These changes, however, took on a seriousness in the fall of 2006, when it was clear (initially to me and later to other key stakeholders) that we weren’t getting where we needed to be for the next stage fast enough and I risked being the impediment to VPP’s long-term progress. Part of this realization was grounded in the simple fact that I live in a different city and was constrained by the number of days I could be present physically in the National Capital Region. As much as I work remotely over the Net, management and capital raising require proximity. And, part of it was a function of living up to our side of serving our investment partnerships. Although it was what we needed to do, it also kept us from thinking about and planning for our own future. But, other factors also indicated the time was right for change, including:

  • A leader of Carol’s competence and potential must be given the opportunity to fully realize her potential—for herself, for VPP, and for all those the organization serves.
  • As much as I valued and benefited from our Board, I did not set up the opportunities to effectively engage them. Through no fault of its own, by the start of 2006, the Board—an excellent group of leaders—had been quietly anesthetized by my methodical nature. As one astute member of the Board recalled, "I would get this Board book that was as buttoned down as much as anyone could imagine, the issues were stated, the answers proposed, and the plans to get there meticulously laid out. It was thorough and the track record of the team good. So I would come to the Board meeting to listen—and not engage."
  • Although less involved in VPP’s day-to-day operations ,I remained the driving force behind the overall near-term strategy and most of our communications, research, and capital raising efforts, leaving little time or perspective for "big picture" thinking or promoting our mission and approach. And, worse yet, too often Carol had to counter members of the team basing their actions more on "what would Mario want?" than on what was needed and necessary.
  • In capital raising, it became eminently clear that we needed additional individuals engaging prospective donors about our work. For the initial VPP fund, dollars came in relatively easily, thanks to friends in the region and a different economic climate. For our second stage—though I have played a lead role in helping raise the commitments—it soon became obvious that more people had to build relationships and engage both present and future investors.
  • And, finally, VPP is going through its next generation of growth, and these were important steps to prepare us for what lies ahead.

Time to walk the talk
Here we were, facing the same kind of issues that we discuss with our nonprofit investment partners about making bold organizational and management actions—get the right people "on the bus," strengthen leadership and management, ensure an informed and engaged Board—all aimed at making their organizations highly effective in what they do to improve the lives of children and youth. I was espousing these changes in columns and other writings, but, ironically, we weren’t practicing what we were preaching. The time had come to walk the talk ourselves.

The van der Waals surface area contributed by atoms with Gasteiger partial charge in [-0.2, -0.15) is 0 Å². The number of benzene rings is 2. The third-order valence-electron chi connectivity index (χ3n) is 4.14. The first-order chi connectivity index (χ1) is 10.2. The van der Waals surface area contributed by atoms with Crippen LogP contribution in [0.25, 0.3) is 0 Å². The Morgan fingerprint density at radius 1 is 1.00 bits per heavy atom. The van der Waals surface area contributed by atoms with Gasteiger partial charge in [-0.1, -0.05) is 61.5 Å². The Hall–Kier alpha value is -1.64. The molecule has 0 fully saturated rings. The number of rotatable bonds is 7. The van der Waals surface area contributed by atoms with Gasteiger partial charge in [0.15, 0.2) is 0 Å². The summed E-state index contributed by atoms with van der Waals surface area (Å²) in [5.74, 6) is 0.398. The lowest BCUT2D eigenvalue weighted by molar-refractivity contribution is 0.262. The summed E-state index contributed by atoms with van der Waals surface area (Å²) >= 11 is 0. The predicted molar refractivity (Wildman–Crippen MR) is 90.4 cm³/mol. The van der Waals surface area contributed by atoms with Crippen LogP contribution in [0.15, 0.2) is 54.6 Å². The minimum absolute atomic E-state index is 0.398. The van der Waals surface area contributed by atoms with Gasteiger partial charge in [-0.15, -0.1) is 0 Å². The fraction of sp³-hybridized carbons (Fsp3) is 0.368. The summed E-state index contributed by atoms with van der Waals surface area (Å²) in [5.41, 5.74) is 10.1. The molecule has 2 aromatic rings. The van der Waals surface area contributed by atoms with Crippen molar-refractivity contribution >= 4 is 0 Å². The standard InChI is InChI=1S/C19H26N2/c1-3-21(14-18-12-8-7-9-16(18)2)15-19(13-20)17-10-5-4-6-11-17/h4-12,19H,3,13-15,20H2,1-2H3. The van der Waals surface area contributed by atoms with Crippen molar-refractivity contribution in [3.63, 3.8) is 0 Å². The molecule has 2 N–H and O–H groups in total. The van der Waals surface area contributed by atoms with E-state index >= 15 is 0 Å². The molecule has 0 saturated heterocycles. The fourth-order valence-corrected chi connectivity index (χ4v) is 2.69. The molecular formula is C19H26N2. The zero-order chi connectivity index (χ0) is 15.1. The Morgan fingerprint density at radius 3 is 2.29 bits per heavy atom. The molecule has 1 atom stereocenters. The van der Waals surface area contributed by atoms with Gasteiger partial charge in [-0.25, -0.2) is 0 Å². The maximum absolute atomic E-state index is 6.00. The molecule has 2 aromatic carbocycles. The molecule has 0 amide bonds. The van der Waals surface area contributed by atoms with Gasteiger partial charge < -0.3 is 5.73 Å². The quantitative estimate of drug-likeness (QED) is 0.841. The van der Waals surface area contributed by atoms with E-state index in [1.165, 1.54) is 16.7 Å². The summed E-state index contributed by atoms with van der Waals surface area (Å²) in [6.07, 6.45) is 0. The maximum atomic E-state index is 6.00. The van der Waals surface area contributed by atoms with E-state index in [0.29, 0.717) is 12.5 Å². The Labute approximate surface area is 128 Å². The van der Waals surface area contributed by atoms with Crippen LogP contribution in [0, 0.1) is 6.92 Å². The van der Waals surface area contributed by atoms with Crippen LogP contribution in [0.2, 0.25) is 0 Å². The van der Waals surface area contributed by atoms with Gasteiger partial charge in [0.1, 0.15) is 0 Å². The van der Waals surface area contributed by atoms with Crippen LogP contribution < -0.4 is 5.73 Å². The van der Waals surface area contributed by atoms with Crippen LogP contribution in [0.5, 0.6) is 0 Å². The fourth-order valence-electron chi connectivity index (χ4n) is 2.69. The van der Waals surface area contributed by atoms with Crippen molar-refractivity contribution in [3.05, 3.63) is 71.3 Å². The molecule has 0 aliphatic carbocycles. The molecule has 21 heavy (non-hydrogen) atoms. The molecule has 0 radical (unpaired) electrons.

So how are we "walking our talk?" What specific things is VPP doing?

Far and away, the most important action we have taken was to establish the office of President and Chief Executive Officer and elect Carol to this role. I will continue to be an active Chairman, serving as an advisor and sounding board to Carol, helping shape long-term strategic direction, providing Board stewardship and leadership, and being a key resource to raise capital and support our general communications. I look forward to this leadership role with the Board, with more and more of my time going to advancing the use of our investment approach more broadly and sharing what VPP is learning and doing through writing, speaking engagements, and media activities. If my past experience holds true, the unpredictable will happen to trigger new opportunities.

Members of our Board have stepped forward in a number of ways and are empowered, engaged and energized. Over the last six months VPP’s Executive Committee we have worked to map out a leadership and organization transition plan.

The Board itself is moving from a Chair-driven Board to a Committee-based leadership Board. A formal committee structure was approved in February. And, we will activate an Audit Committee this fall and add several new Board members in the next few months.

We believe we had built one of the most experienced teams of its type in the country, but we also knew VPP had to become even better. And, to build on what has already been done, plans are underway to add to and strengthen VPP’s team of investment professionals.